What RBI rate cut means for the borrower, investor, depositor
The cut will immediately benefit borrowers whose loans are linked to repo rate, but not those on MCLR
Depositors to get lower FD rates; debt MF investors may not see NAVs going up like they usually do after a rate cut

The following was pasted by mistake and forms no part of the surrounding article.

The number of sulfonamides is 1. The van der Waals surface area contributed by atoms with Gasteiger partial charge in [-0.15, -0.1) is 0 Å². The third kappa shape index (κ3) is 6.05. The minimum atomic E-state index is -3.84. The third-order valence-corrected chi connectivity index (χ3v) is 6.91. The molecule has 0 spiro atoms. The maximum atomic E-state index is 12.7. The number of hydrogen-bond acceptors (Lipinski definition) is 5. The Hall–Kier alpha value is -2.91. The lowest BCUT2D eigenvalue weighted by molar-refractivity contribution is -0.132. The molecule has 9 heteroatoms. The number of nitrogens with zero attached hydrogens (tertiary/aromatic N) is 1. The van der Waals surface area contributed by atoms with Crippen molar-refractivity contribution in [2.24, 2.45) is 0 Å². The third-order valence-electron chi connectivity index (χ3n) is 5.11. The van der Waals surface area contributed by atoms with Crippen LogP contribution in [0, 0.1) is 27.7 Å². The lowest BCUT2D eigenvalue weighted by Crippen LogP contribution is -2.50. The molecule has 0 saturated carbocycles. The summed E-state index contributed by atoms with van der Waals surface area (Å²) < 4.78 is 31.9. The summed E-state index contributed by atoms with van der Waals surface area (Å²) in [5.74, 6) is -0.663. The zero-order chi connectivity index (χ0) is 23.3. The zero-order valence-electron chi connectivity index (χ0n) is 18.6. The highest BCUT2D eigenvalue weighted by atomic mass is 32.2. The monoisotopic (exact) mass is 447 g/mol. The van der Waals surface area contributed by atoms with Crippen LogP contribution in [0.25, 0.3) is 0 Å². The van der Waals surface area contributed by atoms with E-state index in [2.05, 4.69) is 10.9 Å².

The Reserve Bank of India (RBI) on Friday cut policy rates and extended the moratorium period till August to give borrowers facing a cash crunch some respite. But the move may not help all borrowers for three reasons: the cut will immediately benefit only those whose loans are linked to the repo rate, new borrowers may find it difficult to get a loan as banks have tightened lending policies and the moratorium will add to the cost of the loan in the long term. Depositors will suffer and so will debt mutual fund investors as long-dated funds may not gain the way they normally do after a rate cut, and short-term funds will see their returns fall.